Next to the clinic, the rangers have organized “the good life club” for children. Designed by Tha U Wa A Pa’s wife – who is also American and lives in the jungle with him and their three young children – the program is designed to educate and support the children in the conflict area.
As well as the community program and providing aid, the rangers are also dedicated to documenting all human rights abuses they witness. Along with volunteer security units, every team has a documentation officer who records all the events, often taking great risks to film the widespread abuse committed against civilians.
FBR has a strong Christian foundation. Tha U Wa A Pa belives himself to be an ambassador for Jesus, but the FBR also help and welcome people from all religions, he said.
The Free Burma Rangers have been a great help, according to Gen. Baw Kyaw from the Karen National Liberation Army.
“FBR has brought technology to the Karen people and enabled us to tell the world what is going on,” the stocky general told GlobalPost from his secret jungle hideout where he controls most of the army’s northern command.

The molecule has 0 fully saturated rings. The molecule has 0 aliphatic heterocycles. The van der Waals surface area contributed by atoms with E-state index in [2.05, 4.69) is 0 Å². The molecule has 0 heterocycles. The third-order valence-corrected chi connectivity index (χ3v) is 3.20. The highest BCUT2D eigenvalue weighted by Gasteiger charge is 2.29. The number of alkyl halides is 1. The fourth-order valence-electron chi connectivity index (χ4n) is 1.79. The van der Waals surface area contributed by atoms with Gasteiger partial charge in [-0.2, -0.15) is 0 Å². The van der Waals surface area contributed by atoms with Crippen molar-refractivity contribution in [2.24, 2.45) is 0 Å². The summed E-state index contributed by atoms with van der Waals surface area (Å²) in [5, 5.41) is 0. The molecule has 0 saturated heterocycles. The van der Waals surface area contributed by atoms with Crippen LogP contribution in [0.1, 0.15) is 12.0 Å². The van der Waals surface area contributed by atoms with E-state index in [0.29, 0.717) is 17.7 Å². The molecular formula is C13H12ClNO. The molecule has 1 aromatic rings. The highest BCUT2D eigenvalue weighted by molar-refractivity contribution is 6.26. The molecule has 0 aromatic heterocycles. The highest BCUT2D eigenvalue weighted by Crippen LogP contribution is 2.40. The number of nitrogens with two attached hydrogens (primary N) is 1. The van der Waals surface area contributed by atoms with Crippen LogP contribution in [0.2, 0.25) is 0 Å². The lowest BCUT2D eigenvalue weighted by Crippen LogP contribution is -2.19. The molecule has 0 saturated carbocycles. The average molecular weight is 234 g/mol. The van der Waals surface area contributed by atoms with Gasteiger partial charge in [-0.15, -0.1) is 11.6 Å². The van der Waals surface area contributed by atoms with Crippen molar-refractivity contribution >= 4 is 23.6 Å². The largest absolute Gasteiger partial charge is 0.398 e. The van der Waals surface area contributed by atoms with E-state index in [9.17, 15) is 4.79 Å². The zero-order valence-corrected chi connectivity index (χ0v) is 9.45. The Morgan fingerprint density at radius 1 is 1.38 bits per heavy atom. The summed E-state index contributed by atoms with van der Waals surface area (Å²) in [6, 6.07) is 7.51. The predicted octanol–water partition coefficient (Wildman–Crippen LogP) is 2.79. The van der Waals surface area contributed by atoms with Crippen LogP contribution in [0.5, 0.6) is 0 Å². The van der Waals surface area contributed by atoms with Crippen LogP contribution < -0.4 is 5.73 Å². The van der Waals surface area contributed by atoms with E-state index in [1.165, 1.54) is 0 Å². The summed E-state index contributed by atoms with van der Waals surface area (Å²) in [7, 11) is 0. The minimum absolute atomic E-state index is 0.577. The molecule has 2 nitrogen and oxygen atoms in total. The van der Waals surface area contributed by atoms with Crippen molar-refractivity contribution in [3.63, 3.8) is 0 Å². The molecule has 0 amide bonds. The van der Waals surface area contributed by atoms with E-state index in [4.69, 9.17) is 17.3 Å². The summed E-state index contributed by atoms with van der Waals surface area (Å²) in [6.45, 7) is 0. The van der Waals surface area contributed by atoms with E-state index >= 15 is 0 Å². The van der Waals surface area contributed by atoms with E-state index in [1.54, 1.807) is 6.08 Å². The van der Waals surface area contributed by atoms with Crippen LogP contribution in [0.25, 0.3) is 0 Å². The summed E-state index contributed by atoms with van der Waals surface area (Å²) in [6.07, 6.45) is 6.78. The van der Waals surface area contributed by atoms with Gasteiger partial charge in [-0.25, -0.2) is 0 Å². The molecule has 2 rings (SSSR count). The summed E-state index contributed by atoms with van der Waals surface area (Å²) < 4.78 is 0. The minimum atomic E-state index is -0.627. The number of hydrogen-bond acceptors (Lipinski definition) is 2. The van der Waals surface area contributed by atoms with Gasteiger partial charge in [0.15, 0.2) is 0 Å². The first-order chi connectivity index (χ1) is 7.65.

“If they hadn’t come, we would have faced many more human rights abuses,” he said.
Tha-U-Wa-A-Pa remains humble about FBR's operations.
“We’re just tiny,” he said. “We’re really more of a disorganization. We’re just an organization out of necessity but I hope we are lighting small fires of hope and love across Burma.”
Despite his humility, FBR supplied medicine to over 100,000 patients last year. Moreover, the rangers are laying the foundations for inter-ethnic cooperation, which many hope will benefit Burma’s ethnic areas for years to come.
As the medics packed up their equipment and set out to their native war zones this past January, the camp buzzed with excitement.
“We are a small group going up against a mighty evil force, but we have the love and dedication to struggle on,” said Sunshine, a young Karenni "ranger," before disappearing into the jungle.